Top critical review
Without an Identity; Book Lost Its Way
Reviewed in the United States on June 11, 2018
'Without a Country' started with an intriguing premise, where a young, Jewish German doctor and academic, his wife, and their two young children have to flee Germany in the early 1930s at a moment's notice, as Hitler and the Nazi party begin their prosecution of Jews and intellectuals. They flee to Istanbul, Turkey, and the book covers their attempts as a family to assimilate and build new roots in a country that has it's own political troubles and unrest. Unrest that they become participants and victims of.
Overall, the book makes a lukewarm attempt at being written in the style of a saga, as it haphazardly covers the family and its descendants from 1933, up until 2016. The Jewish German doctor and his wife hold on to their German heritage while raising their two children in Turkey, but the children each grow up with different ideas of what their own identity is. Peter their son, is comfortable as a German Jew and later goes to study and live in America. Suzi their daughter identifies as Turkish from a very early age, much to the dismay of her mother and indifference of her father. She later marries a Muslim childhood friend and proudly expresses her Turkish identity, since it's the only country she's ever known. Suzi's daughter, Sude, is neither here nor there. She is a free spirit who travels the world at every turn, living an unattached bohemian, new age lifestyle. Sude's daughter Esra, becomes a doctor but struggles to see how she fits into the legacy of her family and the chaos of a changing Turkey and changing world.
I mention all this simply to point out that the author covers a lot of ground, and a lot of history. The history of not only the family, but also of the country of Turkey. Even though the book covers a wide span of time and multiple generations, the plot is surprisingly simplistic and sometimes dull. I felt the book read more as a melodrama with occasional familial disagreements, rather than a sweeping, multi-generational saga that had a profound lesson to impart on the reader. There's a lot of relocating around between cities in Turkey, odd couples fall in love, stubborn babies are born, plenty of eating, and a lot of admiring of the Turkish landscape. Thrown in once in a while are riots, coups, and political unrest which several of the characters get entangled in, but not entangled enough to make you feel worried for their safety. Annoyingly, the beginning chapters are plenty and very short, which I found distracting because so much was being told in short spurts, but it wasn't anything exciting or major. Despite this though, the first half of the book was enjoyable and I liked the earlier time frame of the parents and their young children.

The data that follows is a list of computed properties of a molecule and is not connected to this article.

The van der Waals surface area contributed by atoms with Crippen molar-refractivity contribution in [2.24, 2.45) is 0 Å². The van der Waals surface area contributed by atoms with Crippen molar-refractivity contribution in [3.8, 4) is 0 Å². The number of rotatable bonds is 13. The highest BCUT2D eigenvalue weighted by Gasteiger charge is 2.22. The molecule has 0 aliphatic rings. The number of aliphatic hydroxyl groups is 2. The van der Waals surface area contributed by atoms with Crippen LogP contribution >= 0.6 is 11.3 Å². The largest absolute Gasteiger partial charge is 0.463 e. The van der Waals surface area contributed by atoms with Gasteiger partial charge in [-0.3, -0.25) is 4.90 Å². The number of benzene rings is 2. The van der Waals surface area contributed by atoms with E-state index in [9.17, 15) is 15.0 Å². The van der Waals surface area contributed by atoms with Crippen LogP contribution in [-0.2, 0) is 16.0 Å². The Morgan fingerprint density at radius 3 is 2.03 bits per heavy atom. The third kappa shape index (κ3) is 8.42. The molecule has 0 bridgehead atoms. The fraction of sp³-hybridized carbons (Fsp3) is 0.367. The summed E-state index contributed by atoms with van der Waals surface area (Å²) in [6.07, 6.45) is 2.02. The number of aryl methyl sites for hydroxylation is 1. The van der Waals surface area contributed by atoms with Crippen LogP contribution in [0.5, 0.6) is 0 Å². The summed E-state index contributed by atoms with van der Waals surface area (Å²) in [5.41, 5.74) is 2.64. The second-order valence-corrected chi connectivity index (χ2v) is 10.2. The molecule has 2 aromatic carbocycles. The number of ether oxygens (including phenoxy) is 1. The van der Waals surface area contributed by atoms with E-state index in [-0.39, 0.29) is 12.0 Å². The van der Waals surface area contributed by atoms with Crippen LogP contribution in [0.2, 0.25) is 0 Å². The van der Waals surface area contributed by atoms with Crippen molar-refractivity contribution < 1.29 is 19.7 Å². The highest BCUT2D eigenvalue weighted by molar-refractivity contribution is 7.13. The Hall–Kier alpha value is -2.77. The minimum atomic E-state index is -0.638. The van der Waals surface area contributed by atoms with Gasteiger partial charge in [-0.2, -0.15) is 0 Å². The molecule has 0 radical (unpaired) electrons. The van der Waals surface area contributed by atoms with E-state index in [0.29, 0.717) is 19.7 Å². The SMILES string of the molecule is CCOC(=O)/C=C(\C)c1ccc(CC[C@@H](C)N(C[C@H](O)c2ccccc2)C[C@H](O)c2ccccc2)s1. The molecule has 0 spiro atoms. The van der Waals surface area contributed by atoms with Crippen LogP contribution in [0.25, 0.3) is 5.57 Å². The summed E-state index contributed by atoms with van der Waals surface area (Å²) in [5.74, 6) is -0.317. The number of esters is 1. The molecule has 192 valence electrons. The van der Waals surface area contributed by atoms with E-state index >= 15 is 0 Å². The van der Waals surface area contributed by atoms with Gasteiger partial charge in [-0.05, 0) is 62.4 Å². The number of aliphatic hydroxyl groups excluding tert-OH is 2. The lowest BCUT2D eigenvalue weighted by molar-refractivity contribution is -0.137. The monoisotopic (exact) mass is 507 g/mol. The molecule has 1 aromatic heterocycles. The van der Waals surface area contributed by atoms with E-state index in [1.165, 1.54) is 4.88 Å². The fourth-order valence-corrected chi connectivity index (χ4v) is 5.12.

Where the book lost me was the later third, when it changed narrative from third person to first person, in the perspective of Esra, the great-granddaughter of the original characters Gerhard and Elsa. Perhaps it was because the time frame changed from historic to the present day, or perhaps it was because the story was now being told from the perspective of a millennial who doesn't know their a*s from the elbow. Regardless of why, I was annoyed and I stopped caring. This later third of the book also felt rushed and was under developed. I had become attached to Gerhard and Elsa, who both matured and were developed as the book progressed. All of a sudden, their whiny great-granddaughter was telling me about some insipid red dress and her war correspondent lover who wants to write a book of photographs. Again, the author tried to cover a lot of ground, without really sinking her heels in and without developing anything substantial. I got to the end of the book and shook my head because it was trite and devoid of anything meaty. At the very end, the author attempted to come full circle, but instead of doing it boldly with a surprise, the story wimped out and fell flat. A book that started so well telling the story of smart, hardworking intellectuals, ends with an indecisive millennial chasing a potential broken heart. I was not impressed.
On a positive note, one thing that I think the author did well and that I liked was the descriptions of the Turkish landscape and atmosphere. The sea, the Mediterranean, ruins, and sunsets are described beautifully and I could sometimes feel the scenes based on the descriptions alone. I also liked the author's attempt at showing what individuals go through when as one character puts it, "people confuse nationality and religion." The author also did a good job trying to show that children rarely follow the footsteps of their parents, as they try to light their own path outside of the shadow of the generation that came before them.
The book's idea and the attempt to tell this story was valiant, but the result just was not gripping. Instead of trying to tell a multi-generational story in only 319 pages, I would have preferred a more focused story on one generation. The unique story of Gerhard and Elsa fleeing Germany with their two young children was enough. I didn't really care for the book's turn to tell the story of the grandchild and great-grandchild as adults. Perhaps I missed the point of the book, but at the end, I felt no attachment to it. I actually think the characters indeed had a county, they unfortunately could not reconcile what the country's purpose was as it relates to their own identity. Gerhard and Elsa figured this out. Their daughter Suzi, granddaughter Sude, and great-granddaughter Esra did not.